Newton Serial Adapter – DIN8 to DB9

DIN8 to DB9 Serial Cable Adapter for Newton MessagePadSo, you’ve got a Newton MessagePad, but you use a PC, and have no way to connect it up to install software & sync with other applications, install drivers, etc. The solution is a DIN8 (on the Newton end) to DB9 (on the PC end) adapter, go buy one.

Oh, not so easy is it?..

You found one but it was for a modem, and wouldn’t have worked, and the Newton was discontinued by Apple in the late nineties, so they really don’t have much to help you… Well you’re stuffed, aren’t you?

No, you’re not – make one, I did, and my soldering skills are some of the most apalling in the world.

You’ve got two choices:

  1. Make a full length cable to go from the dongle (that little black plug that sticks into the side of the Newton) to your PC.
  2. Make a little adapter, so the cable that came with your Newton with a round plug on both ends can plug into the dongle, then into your adapter, which plugs into your PC.

I went with the latter option, what you do is your choice, this page details how I did it, but I’m sure you can work out any changes you’d need to make.


  • Female DB9 socket – make sure you get a shroud as well.
  • Female DIN8 socket.
  • 6 core computer cable, more cores is fine, but you’re only going to use 5 of them anyway. You’ll probably have to buy it by the meter, but you really don’t need that much, make your one any length, 30cm is more than enough, mine is 60cm.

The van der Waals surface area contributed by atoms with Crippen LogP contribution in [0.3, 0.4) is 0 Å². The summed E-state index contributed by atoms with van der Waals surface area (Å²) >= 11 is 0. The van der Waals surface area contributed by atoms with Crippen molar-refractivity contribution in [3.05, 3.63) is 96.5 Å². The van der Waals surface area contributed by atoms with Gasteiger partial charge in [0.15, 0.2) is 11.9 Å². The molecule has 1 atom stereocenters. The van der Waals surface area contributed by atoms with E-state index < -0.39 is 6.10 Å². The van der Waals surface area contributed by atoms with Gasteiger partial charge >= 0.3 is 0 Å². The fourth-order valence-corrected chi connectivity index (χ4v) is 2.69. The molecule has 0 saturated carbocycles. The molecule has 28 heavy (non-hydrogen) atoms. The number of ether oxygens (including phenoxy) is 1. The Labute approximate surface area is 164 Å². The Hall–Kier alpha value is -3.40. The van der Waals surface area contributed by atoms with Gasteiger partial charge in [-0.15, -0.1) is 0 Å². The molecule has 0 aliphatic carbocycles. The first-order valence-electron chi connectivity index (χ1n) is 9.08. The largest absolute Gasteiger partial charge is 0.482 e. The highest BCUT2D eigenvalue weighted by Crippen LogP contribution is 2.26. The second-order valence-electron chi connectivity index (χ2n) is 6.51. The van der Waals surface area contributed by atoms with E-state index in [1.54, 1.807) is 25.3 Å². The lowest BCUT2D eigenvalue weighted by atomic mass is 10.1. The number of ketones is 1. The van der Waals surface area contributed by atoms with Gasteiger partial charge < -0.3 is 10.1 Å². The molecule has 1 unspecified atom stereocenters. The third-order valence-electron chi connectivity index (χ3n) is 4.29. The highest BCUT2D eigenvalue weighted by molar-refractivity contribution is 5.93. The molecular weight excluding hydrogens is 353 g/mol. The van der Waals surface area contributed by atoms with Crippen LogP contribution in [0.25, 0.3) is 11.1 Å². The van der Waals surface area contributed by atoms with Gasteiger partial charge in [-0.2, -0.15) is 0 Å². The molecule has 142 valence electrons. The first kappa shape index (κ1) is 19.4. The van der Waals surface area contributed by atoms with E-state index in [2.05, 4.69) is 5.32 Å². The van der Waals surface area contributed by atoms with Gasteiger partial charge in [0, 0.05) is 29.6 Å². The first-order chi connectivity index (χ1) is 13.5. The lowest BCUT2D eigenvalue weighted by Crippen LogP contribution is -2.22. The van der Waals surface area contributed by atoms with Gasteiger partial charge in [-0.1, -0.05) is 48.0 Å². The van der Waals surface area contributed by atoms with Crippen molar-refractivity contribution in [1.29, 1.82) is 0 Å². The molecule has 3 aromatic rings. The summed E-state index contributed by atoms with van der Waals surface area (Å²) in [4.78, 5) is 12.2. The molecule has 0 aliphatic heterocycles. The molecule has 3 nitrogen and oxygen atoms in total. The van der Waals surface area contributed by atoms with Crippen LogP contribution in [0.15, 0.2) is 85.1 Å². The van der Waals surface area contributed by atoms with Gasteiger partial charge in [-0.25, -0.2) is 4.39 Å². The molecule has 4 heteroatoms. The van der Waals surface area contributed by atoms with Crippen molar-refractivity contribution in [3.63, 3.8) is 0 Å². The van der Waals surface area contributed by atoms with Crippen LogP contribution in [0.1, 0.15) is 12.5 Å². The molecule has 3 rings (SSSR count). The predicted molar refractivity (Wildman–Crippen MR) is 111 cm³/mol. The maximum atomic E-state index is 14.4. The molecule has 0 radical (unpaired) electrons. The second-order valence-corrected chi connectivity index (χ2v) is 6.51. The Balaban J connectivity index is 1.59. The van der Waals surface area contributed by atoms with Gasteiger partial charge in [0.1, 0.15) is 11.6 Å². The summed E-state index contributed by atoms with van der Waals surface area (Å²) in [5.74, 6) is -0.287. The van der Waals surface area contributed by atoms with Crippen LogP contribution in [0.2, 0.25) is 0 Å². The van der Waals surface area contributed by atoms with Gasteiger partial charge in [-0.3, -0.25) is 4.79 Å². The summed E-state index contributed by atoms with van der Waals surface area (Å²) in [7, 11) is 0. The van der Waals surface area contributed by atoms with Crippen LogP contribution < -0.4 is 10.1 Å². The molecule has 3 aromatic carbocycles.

• Soldering iron & solder.
  • Wire stripper.
  • Philips screw driver.
  • Something to hold parts as your work on them, I built a dodgey little vice out of my SwissTool and a hair tie that worked extremely well.
  • Pen & paper. Or notepad on your PC. Or a Newton.

About the pen & paper, you should be writing things down as you go or everything might just go to custard, this is no problem, you can easily desolder what you’ve done and build it again, but speaking from experience this is frustrating.

Step 1.

Clear your workspace.

Step 2.

Become at one with your sockets.

If you haven’t ever worked with a DIN8 or DB9 socket, have a good look at them, look at the pins on the back, make sure you know which way is up on each, work out the pin numbering – this is extremely important, every pin does a particular job, you need to connect the right pins up, and if you don’t know which is which, you won’t manage it.

To help you, here is a brief run down of each socket, and the job each pin does:

DIN8 – RS422 DB9 – RS232

  1. DTR
  2. CTS
  3. TxD
  4. GND
  5. RxD
  6. TxD+
  7. GPi
  8. Rxd+
  1. CD
  2. RxD
  3. TxD
  4. DTR
  5. GND
  6. DSR
  7. RTS
  8. CTS
  9. RI